There was a sense of justice being served as Shehzad Luqman’s parents exited the Mixed Juror Court of Athens on Tuesday 15 April.
After a long trial, the court decided that the two fascists who killed 27 year old Shehzad were guilty of murder and will serve life in prison.
Shehzad was a Pakistani migrant who came to Greece in 2009. He worked in a fruit market to send money to his family, two parents, eight sisters and one brother.
In the early hours of 17 January 2013 he got on his bicycle to go to work at 2am, as he did every day.
One hour later, in the neighbourhood of Petralona, two Greek men on a motorbike attacked him, stabbing him seven times.
The two men were later arrested due to a description given by a Greek couple living above the scene of the crime.
After searching their homes, the police found more knives, brass knuckles, plastic guns, baseball bats and 120 election leaflets of the Nazi Golden Dawn party.
The two fascists tried to present their crime as the result of a fight, claiming Shehzad blocked the road to their motorcycle with his bike. This scandalous allegation was accepted by the police and the judicial authorities.
The racist motives of the perpetrators were never examined, nor were their links with the Nazi Golden Dawn.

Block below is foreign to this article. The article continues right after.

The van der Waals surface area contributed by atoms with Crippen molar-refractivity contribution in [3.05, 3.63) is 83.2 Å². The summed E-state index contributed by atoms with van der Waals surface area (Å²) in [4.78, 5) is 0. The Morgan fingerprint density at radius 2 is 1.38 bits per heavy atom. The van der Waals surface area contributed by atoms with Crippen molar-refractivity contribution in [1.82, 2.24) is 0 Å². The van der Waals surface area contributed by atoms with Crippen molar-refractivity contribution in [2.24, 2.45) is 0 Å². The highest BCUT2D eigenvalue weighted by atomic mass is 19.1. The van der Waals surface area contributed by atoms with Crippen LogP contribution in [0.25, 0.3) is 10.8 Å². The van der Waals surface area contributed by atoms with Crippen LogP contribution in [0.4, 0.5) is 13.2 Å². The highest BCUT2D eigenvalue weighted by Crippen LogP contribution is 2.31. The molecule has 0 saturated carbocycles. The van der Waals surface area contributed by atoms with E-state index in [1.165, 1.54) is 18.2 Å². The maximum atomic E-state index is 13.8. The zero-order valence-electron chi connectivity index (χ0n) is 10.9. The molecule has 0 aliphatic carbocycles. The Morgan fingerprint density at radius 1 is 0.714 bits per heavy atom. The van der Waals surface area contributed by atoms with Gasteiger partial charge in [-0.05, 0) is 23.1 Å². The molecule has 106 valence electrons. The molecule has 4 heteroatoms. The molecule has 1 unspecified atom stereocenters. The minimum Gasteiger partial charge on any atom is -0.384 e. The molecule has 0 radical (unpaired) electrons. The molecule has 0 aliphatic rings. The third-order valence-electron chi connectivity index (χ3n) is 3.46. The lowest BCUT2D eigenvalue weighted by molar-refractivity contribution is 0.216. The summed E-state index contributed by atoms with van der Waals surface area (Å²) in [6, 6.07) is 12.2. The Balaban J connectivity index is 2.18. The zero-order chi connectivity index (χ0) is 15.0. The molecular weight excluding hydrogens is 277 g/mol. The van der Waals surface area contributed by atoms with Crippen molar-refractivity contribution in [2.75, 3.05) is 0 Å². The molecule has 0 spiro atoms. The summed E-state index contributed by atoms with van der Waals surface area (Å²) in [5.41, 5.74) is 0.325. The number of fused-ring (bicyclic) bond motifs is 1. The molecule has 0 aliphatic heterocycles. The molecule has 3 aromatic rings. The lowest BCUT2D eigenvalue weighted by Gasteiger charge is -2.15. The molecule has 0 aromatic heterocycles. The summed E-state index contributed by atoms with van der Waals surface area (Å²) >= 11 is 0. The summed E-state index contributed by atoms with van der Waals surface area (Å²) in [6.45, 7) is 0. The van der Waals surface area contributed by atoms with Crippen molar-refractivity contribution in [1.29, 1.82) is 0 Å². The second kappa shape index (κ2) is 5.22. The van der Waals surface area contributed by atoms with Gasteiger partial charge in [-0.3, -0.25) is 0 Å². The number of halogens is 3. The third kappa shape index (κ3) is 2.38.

So, a campaign started for Justice for Shehzad.
There was a big demonstration two days after the murder. Under the slogan “Athens Anti?Fascist City” the banner of the Pakistani Community of Greece with a big photo of Shehzad led the march to Syntagma Square in central Athens.
This banner has never missed a workers’ strike or an anti-fascist demonstration since.
But the campaign really took off when the Pakistani community and the anti?fascist coalition Keerfa brought Shehzad’s parents, Khadim Hussain and Sukhran Bibi, to Athens for the trial.
Shehzad’s parents had never left Pakistan before.
They fought like lions— touring Greek cities, neighbourhoods and universities to claim justice for their son.
They led the anti-racist demonstration on 22 March in Athens this year.
The impact in Greek society was huge. The court was full of supporters of the family every day.
In the end the state prosecutor, in an impressive U-turn, was obliged to admit that Shehzad’s murder was due to his ethnic origin.
The court decision—by four jurors and three judges—for life in prison with no mitigation was unanimous.
This is a big victory for the movement in Greece. The verdict will have a important and positive impact on an upcoming legal case against Golden Dawn as an organisation.
Keerfa has stated that we will fight the fascists on all fronts.
This means we will have a legal presence in all the courts against Golden Dawn members.
But it mainly means building a militant anti-racist and anti-fascist movement in the streets that will not let the Nazis use the May municipal and European elections to spread their poison.
The best way to commemorate Shehzad’s memory is to defeat the Nazis.
And this is what we shall do.
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